Duellman believes that it is powerful to have a leader like her lead a department, especially to provide representation. “You have a woman in leadership who is also growing the voices of women in our school,” Duellman said.
Through her role as department chair, Menna has also guided new teachers like Webb. Webb felt that she “won the lottery” working alongside and learning from Menna during her first year as a teacher during the 2021-22 school year. Because of the pandemic, her student teaching experience was mostly virtual, but she felt that Menna’s guidance made the transition much smoother. “[Menna] went out of her way to answer my questions morning, noon, and night — and she still does,” Webb said. “By working with Ms. Menna, I have learned so much about pacing content, different instructional strategies, and grading. Reflecting on last year, I know that coming to Rock Ridge was the best decision I ever made, and one of the greatest gifts to come out of it is Ms. Menna’s mentorship and friendship.”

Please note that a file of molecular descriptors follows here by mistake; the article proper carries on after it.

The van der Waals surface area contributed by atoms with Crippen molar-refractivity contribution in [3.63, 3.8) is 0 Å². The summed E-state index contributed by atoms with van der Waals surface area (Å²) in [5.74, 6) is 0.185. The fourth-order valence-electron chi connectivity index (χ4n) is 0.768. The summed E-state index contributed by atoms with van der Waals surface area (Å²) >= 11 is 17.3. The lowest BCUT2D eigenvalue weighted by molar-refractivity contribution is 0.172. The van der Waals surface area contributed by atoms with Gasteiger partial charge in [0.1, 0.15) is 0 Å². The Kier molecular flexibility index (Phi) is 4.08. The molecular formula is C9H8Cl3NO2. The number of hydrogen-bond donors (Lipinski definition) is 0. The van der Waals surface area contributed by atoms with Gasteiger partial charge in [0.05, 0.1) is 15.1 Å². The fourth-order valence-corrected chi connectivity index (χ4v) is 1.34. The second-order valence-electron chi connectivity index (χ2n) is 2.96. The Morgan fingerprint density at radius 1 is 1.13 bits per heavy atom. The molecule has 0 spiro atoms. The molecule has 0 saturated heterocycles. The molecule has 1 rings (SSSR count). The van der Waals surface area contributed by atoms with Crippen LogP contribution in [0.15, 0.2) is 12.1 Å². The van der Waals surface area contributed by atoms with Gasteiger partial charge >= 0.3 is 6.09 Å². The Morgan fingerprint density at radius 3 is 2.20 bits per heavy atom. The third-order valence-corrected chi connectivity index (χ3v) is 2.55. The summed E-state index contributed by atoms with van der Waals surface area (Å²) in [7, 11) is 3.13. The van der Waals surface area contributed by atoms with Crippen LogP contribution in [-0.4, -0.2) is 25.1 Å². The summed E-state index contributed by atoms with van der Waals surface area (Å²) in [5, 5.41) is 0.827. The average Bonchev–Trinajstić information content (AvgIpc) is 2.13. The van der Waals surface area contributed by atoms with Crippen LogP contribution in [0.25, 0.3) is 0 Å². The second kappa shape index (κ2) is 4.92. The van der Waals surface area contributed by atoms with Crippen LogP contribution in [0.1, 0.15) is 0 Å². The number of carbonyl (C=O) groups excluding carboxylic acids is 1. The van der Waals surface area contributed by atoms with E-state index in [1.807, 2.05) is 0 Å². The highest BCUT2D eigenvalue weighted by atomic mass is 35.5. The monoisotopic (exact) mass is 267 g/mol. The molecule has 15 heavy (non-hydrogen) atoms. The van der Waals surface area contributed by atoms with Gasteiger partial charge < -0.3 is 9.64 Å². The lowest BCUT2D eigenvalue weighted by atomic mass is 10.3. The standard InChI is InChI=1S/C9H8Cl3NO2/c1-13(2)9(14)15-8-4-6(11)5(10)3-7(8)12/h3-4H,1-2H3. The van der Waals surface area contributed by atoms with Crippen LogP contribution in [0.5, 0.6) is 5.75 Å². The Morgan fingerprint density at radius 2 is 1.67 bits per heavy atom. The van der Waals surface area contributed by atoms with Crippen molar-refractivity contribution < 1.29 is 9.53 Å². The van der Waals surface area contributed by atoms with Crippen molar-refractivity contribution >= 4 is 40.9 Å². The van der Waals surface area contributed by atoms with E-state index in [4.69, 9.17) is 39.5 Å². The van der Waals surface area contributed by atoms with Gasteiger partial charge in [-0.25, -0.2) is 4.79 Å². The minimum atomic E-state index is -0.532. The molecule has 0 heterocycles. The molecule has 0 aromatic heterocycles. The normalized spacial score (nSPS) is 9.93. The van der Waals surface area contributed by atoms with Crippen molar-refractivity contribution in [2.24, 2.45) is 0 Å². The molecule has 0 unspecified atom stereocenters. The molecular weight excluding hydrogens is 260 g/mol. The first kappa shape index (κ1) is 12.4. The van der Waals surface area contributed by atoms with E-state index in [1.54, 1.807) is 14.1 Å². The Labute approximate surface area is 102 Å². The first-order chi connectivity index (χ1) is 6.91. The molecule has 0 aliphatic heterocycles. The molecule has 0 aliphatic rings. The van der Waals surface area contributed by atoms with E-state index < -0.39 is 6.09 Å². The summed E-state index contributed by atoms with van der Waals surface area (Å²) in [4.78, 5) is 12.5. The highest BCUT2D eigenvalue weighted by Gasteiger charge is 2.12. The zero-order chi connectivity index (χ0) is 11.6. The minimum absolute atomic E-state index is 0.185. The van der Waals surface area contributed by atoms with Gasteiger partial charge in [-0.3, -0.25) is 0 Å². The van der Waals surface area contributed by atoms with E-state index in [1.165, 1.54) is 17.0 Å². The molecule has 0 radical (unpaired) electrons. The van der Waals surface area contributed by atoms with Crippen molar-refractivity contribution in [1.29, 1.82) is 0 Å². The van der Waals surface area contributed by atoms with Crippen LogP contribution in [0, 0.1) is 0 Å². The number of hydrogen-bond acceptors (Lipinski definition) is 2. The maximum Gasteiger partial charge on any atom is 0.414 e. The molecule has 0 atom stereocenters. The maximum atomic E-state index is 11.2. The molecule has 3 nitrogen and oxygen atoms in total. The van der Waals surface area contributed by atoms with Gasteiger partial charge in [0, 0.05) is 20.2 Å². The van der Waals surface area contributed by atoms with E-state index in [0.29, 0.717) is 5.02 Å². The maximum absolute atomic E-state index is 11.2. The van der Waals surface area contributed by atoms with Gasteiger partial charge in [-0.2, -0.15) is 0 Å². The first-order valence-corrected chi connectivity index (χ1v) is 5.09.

Outside of the history department, Menna has made her mark on the Phoenix community, from working with faculty to coordinate countless events to inspiring former students to pursue teaching.
Like Menna, Student Activities and Engagement Coordinator Annamika Hacikyan joined Rock Ridge during its charter year and remembers the first year of the SCA as a time when the two teachers who ran the program were “just trying to figure out what to do.” When Menna helped take over, “she took SCA and ran with it and built this school culture that we have,” Hacikyan said. “I saw her to be dedicated and really excited about the opportunity, and I have seen her work tirelessly to continue to instill that spirit.”